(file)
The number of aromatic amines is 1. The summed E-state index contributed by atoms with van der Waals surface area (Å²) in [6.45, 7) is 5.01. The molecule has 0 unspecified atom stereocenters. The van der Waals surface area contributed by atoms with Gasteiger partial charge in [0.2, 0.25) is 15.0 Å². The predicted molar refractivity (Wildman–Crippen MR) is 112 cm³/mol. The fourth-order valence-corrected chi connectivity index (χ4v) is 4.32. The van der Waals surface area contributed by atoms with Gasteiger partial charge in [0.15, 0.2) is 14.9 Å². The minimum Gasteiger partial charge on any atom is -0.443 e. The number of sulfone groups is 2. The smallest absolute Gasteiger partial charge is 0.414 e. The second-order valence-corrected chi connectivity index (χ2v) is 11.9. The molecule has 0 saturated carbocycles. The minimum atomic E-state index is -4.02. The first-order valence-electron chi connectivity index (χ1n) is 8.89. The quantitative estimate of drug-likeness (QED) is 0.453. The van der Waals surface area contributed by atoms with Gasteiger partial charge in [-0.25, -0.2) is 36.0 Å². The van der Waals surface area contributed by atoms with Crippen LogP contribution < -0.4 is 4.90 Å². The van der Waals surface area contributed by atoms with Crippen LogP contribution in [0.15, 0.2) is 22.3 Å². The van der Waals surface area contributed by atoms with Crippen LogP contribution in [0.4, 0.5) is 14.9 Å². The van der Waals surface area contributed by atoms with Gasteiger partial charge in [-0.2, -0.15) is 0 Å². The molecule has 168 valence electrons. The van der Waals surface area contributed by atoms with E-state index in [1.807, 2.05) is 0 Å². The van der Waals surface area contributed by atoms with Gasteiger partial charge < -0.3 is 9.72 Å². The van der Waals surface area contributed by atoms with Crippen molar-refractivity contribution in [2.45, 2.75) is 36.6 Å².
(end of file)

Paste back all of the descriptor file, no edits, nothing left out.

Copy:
The number of aromatic amines is 1. The summed E-state index contributed by atoms with van der Waals surface area (Å²) in [6.45, 7) is 5.01. The molecule has 0 unspecified atom stereocenters. The van der Waals surface area contributed by atoms with Gasteiger partial charge in [0.2, 0.25) is 15.0 Å². The predicted molar refractivity (Wildman–Crippen MR) is 112 cm³/mol. The fourth-order valence-corrected chi connectivity index (χ4v) is 4.32. The van der Waals surface area contributed by atoms with Gasteiger partial charge in [0.15, 0.2) is 14.9 Å². The minimum Gasteiger partial charge on any atom is -0.443 e. The number of sulfone groups is 2. The smallest absolute Gasteiger partial charge is 0.414 e. The second-order valence-corrected chi connectivity index (χ2v) is 11.9. The molecule has 0 saturated carbocycles. The minimum atomic E-state index is -4.02. The first-order valence-electron chi connectivity index (χ1n) is 8.89. The quantitative estimate of drug-likeness (QED) is 0.453. The van der Waals surface area contributed by atoms with Gasteiger partial charge in [-0.25, -0.2) is 36.0 Å². The van der Waals surface area contributed by atoms with Crippen LogP contribution < -0.4 is 4.90 Å². The van der Waals surface area contributed by atoms with Crippen LogP contribution in [0.15, 0.2) is 22.3 Å². The van der Waals surface area contributed by atoms with Crippen LogP contribution in [0.4, 0.5) is 14.9 Å². The van der Waals surface area contributed by atoms with Gasteiger partial charge in [-0.2, -0.15) is 0 Å². The molecule has 168 valence electrons. The van der Waals surface area contributed by atoms with E-state index in [1.807, 2.05) is 0 Å². The van der Waals surface area contributed by atoms with Gasteiger partial charge < -0.3 is 9.72 Å². The van der Waals surface area contributed by atoms with Crippen molar-refractivity contribution in [2.45, 2.75) is 36.6 Å².